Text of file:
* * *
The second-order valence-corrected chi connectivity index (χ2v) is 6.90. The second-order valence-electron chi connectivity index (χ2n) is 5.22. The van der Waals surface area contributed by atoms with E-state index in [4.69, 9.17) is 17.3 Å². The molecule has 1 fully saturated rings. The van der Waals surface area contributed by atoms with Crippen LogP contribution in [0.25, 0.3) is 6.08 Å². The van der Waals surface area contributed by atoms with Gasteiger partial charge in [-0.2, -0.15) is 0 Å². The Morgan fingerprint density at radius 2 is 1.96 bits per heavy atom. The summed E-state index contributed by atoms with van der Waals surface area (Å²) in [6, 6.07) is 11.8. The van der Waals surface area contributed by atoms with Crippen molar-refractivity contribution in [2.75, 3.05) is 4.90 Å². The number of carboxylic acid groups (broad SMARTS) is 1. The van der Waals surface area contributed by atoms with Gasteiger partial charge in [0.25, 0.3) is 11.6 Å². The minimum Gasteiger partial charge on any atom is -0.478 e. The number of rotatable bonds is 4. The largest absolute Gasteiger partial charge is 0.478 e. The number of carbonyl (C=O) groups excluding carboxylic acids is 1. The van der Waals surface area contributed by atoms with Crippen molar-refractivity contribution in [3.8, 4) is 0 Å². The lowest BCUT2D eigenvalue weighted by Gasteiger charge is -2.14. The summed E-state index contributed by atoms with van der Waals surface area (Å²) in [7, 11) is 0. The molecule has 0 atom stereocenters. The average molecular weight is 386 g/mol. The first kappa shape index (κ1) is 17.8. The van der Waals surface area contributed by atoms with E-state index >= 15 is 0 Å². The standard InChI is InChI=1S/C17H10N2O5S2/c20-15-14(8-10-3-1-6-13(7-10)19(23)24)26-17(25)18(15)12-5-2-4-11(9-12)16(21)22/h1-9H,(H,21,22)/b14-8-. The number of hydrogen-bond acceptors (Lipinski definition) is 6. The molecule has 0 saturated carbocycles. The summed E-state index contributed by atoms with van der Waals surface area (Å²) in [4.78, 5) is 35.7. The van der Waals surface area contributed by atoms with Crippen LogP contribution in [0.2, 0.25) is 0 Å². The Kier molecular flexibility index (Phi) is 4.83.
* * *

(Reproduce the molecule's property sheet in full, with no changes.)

The second-order valence-corrected chi connectivity index (χ2v) is 6.90. The second-order valence-electron chi connectivity index (χ2n) is 5.22. The van der Waals surface area contributed by atoms with E-state index in [4.69, 9.17) is 17.3 Å². The molecule has 1 fully saturated rings. The van der Waals surface area contributed by atoms with Crippen LogP contribution in [0.25, 0.3) is 6.08 Å². The van der Waals surface area contributed by atoms with Gasteiger partial charge in [-0.2, -0.15) is 0 Å². The Morgan fingerprint density at radius 2 is 1.96 bits per heavy atom. The summed E-state index contributed by atoms with van der Waals surface area (Å²) in [6, 6.07) is 11.8. The van der Waals surface area contributed by atoms with Crippen molar-refractivity contribution in [2.75, 3.05) is 4.90 Å². The number of carboxylic acid groups (broad SMARTS) is 1. The van der Waals surface area contributed by atoms with Gasteiger partial charge in [0.25, 0.3) is 11.6 Å². The minimum Gasteiger partial charge on any atom is -0.478 e. The number of rotatable bonds is 4. The largest absolute Gasteiger partial charge is 0.478 e. The number of carbonyl (C=O) groups excluding carboxylic acids is 1. The van der Waals surface area contributed by atoms with Crippen molar-refractivity contribution in [3.8, 4) is 0 Å². The lowest BCUT2D eigenvalue weighted by Gasteiger charge is -2.14. The summed E-state index contributed by atoms with van der Waals surface area (Å²) in [7, 11) is 0. The molecule has 0 atom stereocenters. The average molecular weight is 386 g/mol. The first kappa shape index (κ1) is 17.8. The van der Waals surface area contributed by atoms with E-state index >= 15 is 0 Å². The standard InChI is InChI=1S/C17H10N2O5S2/c20-15-14(8-10-3-1-6-13(7-10)19(23)24)26-17(25)18(15)12-5-2-4-11(9-12)16(21)22/h1-9H,(H,21,22)/b14-8-. The number of hydrogen-bond acceptors (Lipinski definition) is 6. The molecule has 0 saturated carbocycles. The summed E-state index contributed by atoms with van der Waals surface area (Å²) in [4.78, 5) is 35.7. The van der Waals surface area contributed by atoms with Crippen LogP contribution in [0.2, 0.25) is 0 Å². The Kier molecular flexibility index (Phi) is 4.83.